being homesick is often the dark side of living abroad that no one talks aboutToday is one of those days that it really sucks to live in France.

Well, not France specifically. But it really, really sucks to be living abroad.

Today is the day my best friend from college gets married. In Philadelphia. 4,619 miles away.

And I’m not there.

Of course, I knew weeks ago that I wouldn’t be able to attend. The cost of a plane ticket and the logistics of figuring out childcare for my son during a non-school-vacation week were just too tricky. For a while, I thought I would be able to swing it, and I was disappointed when I realised it wouldn’t be possible.

But I didn’t anticipate how gutted I would feel today. How left out.

And how much being so far away really fucking sucks on days like this.

Because on the one hand, it feels like everyone celebrates everything without me. The last time I was home for Christmas was 2012. I’ve been home once for Halloween. I’ve missed family birthday parties and graduation parties. I’ve never been to one of my cousin’s dance recitals. I don’t get to celebrate Thanksgiving with my family, or Easter, or Mother’s Day and Father’s Day.

And on the other hand, it seems really petty to be complaining about being left out of celebrations when I made the choice to move far away. On days like today, when I feel sad and lonely and like I’m missing out on important events in the lives of people I love, it also seems selfish to make someone else’s celebration about me.

And today, I’m missing this wedding.

The wedding of one of my dearest friends, who drove 6 hours to be in my wedding, during Hurricane Irene. 

Who discovered the little crêpe place on rue Rambuteau where they make nice, thick crêpes and smother them with lots of Nutella, that she found when we were roommates during study abroad in 2008, and where I still go sometimes.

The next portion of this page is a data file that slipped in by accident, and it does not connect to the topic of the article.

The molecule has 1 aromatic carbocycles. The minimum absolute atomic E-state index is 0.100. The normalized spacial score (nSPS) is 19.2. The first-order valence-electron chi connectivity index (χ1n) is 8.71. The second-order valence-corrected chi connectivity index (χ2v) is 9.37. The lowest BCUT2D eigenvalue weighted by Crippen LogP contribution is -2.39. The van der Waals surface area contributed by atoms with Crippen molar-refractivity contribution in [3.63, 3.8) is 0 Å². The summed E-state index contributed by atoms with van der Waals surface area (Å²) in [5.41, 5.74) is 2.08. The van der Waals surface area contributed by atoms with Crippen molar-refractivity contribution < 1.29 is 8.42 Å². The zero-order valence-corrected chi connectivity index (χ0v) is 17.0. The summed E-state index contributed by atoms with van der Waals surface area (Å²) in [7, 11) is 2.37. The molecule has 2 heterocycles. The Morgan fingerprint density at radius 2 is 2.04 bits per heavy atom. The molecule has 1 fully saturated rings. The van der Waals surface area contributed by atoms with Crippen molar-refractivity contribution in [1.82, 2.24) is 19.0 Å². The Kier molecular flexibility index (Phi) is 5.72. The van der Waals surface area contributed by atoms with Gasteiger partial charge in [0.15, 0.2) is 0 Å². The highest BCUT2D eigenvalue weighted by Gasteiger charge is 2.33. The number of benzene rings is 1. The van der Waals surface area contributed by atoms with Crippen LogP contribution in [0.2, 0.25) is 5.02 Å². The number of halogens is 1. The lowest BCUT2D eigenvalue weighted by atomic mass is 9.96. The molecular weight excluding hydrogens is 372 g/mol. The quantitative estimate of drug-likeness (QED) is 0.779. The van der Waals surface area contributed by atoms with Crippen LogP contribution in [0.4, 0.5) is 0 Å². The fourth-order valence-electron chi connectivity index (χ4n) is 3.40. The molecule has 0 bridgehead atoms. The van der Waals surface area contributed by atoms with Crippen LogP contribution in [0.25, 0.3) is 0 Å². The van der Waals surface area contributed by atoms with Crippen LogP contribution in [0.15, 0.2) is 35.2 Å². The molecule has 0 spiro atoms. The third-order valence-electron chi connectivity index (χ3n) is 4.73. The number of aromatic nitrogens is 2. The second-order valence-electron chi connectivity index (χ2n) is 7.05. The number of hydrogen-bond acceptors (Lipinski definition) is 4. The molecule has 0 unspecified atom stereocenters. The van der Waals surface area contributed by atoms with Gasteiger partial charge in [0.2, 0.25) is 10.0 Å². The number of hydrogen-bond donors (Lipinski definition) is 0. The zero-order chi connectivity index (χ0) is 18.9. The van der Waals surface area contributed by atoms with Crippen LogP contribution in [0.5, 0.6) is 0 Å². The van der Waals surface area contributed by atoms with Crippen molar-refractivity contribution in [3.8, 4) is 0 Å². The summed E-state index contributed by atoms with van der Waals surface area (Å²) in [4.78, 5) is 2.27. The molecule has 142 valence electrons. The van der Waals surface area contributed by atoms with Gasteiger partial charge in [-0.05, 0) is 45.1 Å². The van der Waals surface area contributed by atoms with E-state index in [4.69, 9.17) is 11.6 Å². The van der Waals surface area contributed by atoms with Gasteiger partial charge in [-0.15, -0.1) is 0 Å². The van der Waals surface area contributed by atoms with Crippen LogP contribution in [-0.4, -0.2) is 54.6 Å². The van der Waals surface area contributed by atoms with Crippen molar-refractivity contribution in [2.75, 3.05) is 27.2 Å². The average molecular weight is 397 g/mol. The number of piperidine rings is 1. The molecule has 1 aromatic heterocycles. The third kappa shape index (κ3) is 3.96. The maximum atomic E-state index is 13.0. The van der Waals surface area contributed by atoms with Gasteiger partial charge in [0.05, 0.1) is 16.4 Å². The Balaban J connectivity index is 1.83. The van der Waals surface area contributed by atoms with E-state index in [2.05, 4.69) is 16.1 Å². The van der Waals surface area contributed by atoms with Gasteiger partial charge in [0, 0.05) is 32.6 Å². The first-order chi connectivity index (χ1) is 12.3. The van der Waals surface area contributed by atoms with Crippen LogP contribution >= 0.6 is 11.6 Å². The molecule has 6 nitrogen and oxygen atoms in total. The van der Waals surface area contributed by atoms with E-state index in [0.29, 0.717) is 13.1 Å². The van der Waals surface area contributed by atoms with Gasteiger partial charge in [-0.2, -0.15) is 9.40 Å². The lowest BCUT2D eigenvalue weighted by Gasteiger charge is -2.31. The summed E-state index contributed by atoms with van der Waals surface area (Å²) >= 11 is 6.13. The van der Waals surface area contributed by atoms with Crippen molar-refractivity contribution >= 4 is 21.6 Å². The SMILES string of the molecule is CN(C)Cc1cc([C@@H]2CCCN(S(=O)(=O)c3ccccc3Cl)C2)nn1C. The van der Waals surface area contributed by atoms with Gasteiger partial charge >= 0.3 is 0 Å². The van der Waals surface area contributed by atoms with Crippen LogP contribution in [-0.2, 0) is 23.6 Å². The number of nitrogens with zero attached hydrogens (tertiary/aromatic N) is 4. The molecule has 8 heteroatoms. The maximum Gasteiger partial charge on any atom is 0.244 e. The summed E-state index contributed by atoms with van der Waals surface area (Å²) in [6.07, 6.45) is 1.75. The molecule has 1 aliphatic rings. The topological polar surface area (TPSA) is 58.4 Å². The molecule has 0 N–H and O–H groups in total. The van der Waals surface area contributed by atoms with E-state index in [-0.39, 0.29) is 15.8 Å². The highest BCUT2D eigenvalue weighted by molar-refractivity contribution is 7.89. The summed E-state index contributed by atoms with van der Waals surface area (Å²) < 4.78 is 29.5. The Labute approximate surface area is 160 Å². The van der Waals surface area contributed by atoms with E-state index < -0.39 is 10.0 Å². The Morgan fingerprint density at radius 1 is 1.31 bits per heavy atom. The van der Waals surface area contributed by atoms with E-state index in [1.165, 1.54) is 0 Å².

Who went to Italy with me during our study abroad, and helped me celebrate my 21st birthday by eating 22 different scoops of gelato (one for good luck, of course!). I meticulously noted the 22 different flavours I tried, because I refused to count any flavours twice; she ordered Yogurt and Nutella each time and insisted that my rules were bogus.

Tonight, as I’m looking at candid shots on Facebook of my friend and her sister getting ready, of my other college friends who are there to celebrate, it’s just one of the things that hurts about living abroad.

Because it’s not just the missed parties. It’s about the growing apart, because I have a kid, and she has a full-time job, and coordinating Skype dates becomes harder and harder across a 6-hour time difference and two busy lives.

It’s the friends I’ve lost touch with, or don’t talk to as much as I’d like to. How many wonderful women friends do I have, theoretically, in the four corners of the globe, whom I only connect with on Facebook by liking pictures of their pets and their babies and their new houses?

One of the things I didn’t realise when moving abroad is that the onus for maintaining all relationships would henceforth fall to me. Even though international communication is easier and cheaper than ever, and we all have iMessage and FaceTime and WhatsApp, the time difference means I have to arrange things. I have to call. Navigating dialing an international number, or even sending mail internationally, is apparently too complicated for most people. It means sometimes feeling resentful in my friendships, because I feel like I’m always the one making the effort, and if I don’t, the friendship will fade away. If I really mattered to this person, they would call *me* occasionally, I think, when I’m feeling particularly self-pitying. Of course, it’s normally out of courtesy that they’re not calling me after work, at 11 PM or later.

The truth is, friendships and relationships, even with family, aren’t the same when you live far away. It’s hard for our people to understand how we can simultaneously be called to be where we are – away – and yet, still long for the comforts of home and the closeness of local friends and family.

And unfortunately, it seems to be one of those things that doesn’t really go away. I’ve lived in France for nearly 10 years, and the distance has only made me sadder as time goes on, as more milestones are missed, and as my son grows without the benefit of local family.

So today, I’m homesick. And I’m wishing I could be there to celebrate Molly and her new husband. Mazel tov to the newlyweds.

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